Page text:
If the laws on the books had been reasonably enforced, and if a majority of immigrants had shown a minimum amount of respect for the country that gave them a place to live, we would not have gotten in a situation where 50%+ of the population in an area *only* speaks a language other than English in the first place. Again, I have no beef with people speaking a language other than English, even conducting business in it, I have a problem when I find myself in an area of the USA where *nobody* (or a small fraction) speaks English and I cannot conduct business (or ask for directions) in English. I realize I start to sound like a Republican and that makes me uncomfortable...

I am an immigrant myself, but I would not have considered coming to the USA (or any other country) without having first a basic proficiency in English (or the local language) and improving it once here. I certainly would not have expected (or demanded) that the government generates instructions and forms in any language other than English, or provide a translator. I made it a point to be proficient in English and I would not have come if I had not been able to achieve that. I observe that for those who may not know English before coming here, the local college provides very inexpensive classes for "English as a Second Language" and that many people do take advantage of those, so even if you end up in the US under duress and do not speak English, there is no reason for not learning English once you are here.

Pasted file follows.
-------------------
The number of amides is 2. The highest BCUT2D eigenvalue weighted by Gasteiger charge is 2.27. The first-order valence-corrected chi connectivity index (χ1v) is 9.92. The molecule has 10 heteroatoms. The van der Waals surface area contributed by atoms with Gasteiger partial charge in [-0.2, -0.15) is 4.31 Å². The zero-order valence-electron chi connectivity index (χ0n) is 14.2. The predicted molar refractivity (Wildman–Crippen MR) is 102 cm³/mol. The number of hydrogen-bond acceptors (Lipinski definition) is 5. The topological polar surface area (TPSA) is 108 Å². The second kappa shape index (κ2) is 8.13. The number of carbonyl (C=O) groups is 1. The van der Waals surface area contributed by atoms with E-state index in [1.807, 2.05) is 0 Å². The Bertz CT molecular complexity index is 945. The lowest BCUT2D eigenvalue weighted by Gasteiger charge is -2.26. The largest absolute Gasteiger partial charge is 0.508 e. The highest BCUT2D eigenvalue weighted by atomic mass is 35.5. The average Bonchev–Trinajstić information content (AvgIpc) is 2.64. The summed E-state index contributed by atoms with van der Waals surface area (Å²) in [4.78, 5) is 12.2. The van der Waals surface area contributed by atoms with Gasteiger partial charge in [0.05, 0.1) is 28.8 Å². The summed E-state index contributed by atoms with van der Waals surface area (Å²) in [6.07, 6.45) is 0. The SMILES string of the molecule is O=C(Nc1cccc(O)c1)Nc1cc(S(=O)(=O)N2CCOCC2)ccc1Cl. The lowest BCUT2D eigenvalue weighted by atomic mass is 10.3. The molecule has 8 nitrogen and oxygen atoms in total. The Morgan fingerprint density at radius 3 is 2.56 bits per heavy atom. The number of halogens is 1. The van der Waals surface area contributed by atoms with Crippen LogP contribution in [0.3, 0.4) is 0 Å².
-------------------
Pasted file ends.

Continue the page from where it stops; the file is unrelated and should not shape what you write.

I deplore that obviously many do not have such standards or do not take advantage of these classes, but I am not sure we can fix it at this point.

The issue with the banks or hospitals is different since no taxpayer money is involved. The issue is not that they cater to their foreign customers, what bothers me is that they do not even say "for Spanish, press 9" in English. How hard can it be for a Spanish speaking customer of a US bank to recognize the sound of "for Spanish, press 9"? This one is more of a gripe than anything, but it is the most apparent and one that I find offensive because of the pervasiveness of it where I live (north-west Florida, even though the Spanish fraction of the local population is much smaller here than in the rest of the state). I understand in other parts of the country it may be different. That is a personal thing I suppose.